Is considered a special delicacy. Many of the old wilderness men hang the flat trowel-like tails of the beaver for a day or two in the chimney of their shack to allow the oily matter to exude from it, and thus take away the otherwise strong taste; others parboil it as advocated for porcupine meat, after which the tail may be roasted or baked and the rough skin removed before eating.
Is made by stewing the tails with what other ingredients one may have in camp; all such dishes should be allowed to simmer for a long while in place of boiling rapidly.
A man who was hunting in North Michigan said, "Although I am a Marylander, and an Eastern Shore one at that, and consequently know what good things to eat are, I want to tell you that I'll have to take off my hat to the lumber camp cook as the discoverer, fabricator and dispenser of a dish that knocks the Eastern Shore cuisine silly. And that dish is beaver-tail soup. When the beaver was brought into camp the camp cook went nearly wild, and so did the lumbermen when they heard the news, and all because they were pining for beaver-tail soup.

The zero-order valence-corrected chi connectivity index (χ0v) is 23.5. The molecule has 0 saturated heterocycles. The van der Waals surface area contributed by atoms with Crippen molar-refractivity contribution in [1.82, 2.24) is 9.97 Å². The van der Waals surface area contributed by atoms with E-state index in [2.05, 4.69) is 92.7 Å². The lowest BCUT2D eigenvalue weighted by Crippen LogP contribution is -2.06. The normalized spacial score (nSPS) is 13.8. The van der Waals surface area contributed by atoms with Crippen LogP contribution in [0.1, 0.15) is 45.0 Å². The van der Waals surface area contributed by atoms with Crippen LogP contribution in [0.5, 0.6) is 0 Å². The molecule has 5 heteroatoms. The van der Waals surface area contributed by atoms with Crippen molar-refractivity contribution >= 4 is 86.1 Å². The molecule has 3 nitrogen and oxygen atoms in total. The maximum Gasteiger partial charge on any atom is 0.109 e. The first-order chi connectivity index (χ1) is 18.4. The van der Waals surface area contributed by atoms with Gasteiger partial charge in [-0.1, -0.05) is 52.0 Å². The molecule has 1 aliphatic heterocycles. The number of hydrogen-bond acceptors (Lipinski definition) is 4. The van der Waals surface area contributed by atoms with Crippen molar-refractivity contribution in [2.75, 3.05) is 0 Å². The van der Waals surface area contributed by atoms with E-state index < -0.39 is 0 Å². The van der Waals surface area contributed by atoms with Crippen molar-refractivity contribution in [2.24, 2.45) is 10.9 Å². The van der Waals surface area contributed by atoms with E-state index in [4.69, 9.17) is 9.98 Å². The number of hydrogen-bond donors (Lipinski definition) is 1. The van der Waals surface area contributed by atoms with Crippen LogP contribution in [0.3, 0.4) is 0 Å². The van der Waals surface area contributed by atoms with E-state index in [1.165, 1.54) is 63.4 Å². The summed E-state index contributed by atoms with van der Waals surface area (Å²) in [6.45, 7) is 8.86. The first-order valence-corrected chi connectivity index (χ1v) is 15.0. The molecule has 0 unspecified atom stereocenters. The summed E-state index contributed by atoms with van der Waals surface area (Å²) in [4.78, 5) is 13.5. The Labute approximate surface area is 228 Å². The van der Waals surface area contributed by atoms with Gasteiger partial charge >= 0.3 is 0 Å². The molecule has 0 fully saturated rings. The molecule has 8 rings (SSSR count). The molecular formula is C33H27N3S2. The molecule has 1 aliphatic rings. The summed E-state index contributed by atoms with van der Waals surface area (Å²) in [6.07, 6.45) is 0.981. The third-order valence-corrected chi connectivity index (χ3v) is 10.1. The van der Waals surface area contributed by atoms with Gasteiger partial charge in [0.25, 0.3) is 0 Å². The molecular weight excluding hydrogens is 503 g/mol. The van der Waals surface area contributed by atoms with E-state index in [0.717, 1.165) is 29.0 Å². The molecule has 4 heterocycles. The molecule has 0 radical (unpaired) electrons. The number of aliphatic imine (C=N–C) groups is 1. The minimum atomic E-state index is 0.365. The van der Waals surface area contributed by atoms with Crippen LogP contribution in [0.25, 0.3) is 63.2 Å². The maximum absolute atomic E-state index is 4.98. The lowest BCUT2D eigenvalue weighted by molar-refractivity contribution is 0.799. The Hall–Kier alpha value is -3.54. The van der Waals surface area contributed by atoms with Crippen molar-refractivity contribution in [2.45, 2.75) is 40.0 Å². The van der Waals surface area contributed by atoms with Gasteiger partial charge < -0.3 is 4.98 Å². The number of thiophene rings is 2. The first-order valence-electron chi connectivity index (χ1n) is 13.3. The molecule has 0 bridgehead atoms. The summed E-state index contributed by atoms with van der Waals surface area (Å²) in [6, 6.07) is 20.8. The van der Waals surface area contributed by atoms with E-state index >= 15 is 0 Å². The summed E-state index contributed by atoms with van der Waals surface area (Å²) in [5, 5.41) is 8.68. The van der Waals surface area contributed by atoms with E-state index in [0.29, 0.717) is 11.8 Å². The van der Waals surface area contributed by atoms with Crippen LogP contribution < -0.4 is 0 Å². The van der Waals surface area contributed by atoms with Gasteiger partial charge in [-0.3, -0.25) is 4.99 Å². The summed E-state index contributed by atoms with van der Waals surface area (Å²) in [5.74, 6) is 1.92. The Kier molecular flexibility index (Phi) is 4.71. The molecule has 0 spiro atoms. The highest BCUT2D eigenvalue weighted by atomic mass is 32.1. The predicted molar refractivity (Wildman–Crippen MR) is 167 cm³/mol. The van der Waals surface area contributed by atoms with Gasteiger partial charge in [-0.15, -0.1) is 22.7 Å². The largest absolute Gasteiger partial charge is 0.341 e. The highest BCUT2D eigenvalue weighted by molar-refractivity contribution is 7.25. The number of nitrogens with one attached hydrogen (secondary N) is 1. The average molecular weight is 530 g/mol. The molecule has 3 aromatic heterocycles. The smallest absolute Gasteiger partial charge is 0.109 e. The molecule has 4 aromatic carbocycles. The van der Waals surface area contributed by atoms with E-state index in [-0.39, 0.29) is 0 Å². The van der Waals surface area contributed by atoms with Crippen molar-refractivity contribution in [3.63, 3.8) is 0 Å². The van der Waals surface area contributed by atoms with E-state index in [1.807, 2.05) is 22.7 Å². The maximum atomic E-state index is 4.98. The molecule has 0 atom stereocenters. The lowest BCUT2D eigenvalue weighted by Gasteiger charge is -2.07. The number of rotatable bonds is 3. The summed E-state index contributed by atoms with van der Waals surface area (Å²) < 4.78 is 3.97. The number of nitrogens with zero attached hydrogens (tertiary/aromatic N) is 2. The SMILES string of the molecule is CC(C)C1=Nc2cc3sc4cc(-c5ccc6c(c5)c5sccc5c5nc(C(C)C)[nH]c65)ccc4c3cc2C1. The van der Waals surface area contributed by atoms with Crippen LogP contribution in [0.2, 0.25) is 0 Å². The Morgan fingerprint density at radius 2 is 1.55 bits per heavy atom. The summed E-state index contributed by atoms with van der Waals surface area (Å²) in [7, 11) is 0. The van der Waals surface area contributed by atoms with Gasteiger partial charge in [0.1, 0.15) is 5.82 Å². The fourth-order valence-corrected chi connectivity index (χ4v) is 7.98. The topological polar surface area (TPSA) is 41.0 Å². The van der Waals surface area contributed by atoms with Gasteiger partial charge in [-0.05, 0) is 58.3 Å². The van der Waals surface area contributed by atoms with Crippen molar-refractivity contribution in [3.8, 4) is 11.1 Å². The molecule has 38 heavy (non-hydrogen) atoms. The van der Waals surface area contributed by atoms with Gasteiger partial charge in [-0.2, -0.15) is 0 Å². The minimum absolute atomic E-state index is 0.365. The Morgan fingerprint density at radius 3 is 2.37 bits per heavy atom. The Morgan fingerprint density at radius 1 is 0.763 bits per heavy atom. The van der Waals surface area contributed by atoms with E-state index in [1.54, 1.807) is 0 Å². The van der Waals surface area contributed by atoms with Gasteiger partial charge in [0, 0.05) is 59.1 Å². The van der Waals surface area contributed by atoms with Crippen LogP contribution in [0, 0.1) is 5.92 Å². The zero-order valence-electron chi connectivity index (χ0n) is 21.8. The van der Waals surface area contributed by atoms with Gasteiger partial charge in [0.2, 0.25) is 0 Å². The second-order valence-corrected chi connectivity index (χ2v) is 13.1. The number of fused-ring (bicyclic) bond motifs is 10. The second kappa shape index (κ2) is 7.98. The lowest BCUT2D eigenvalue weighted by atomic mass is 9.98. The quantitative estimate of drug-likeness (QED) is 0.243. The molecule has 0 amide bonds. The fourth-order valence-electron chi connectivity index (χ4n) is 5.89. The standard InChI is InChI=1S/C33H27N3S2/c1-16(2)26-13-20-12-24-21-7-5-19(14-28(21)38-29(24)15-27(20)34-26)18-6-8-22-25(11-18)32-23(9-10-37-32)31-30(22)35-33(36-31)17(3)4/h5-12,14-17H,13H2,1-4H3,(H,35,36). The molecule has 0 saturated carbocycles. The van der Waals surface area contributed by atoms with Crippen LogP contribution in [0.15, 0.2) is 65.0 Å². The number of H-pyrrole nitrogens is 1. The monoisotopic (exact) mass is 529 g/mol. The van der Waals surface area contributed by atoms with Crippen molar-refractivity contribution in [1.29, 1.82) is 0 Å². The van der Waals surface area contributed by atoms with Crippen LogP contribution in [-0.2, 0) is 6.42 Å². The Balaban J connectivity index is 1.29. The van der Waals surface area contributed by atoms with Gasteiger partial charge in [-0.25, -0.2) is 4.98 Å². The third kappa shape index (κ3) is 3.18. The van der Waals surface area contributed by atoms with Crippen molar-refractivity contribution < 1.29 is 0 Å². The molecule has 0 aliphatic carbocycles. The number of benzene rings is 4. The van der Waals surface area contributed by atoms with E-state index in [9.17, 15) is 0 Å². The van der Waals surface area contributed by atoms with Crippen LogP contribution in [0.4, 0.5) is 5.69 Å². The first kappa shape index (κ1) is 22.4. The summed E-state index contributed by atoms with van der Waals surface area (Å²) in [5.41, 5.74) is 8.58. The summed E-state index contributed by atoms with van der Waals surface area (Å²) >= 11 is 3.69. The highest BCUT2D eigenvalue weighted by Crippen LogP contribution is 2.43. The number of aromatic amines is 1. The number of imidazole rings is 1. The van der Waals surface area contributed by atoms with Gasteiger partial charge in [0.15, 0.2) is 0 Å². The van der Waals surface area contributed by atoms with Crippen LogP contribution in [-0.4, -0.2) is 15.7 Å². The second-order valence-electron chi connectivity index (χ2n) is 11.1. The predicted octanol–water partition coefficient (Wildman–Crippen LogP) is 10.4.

"The cook took that broad appendage of the beaver, mailed like an armadillo, took from it the underlying bone and meat and from it made such a soup as never came from any other stock, at the beck of the most expert and scientific chef that ever put a kettle on."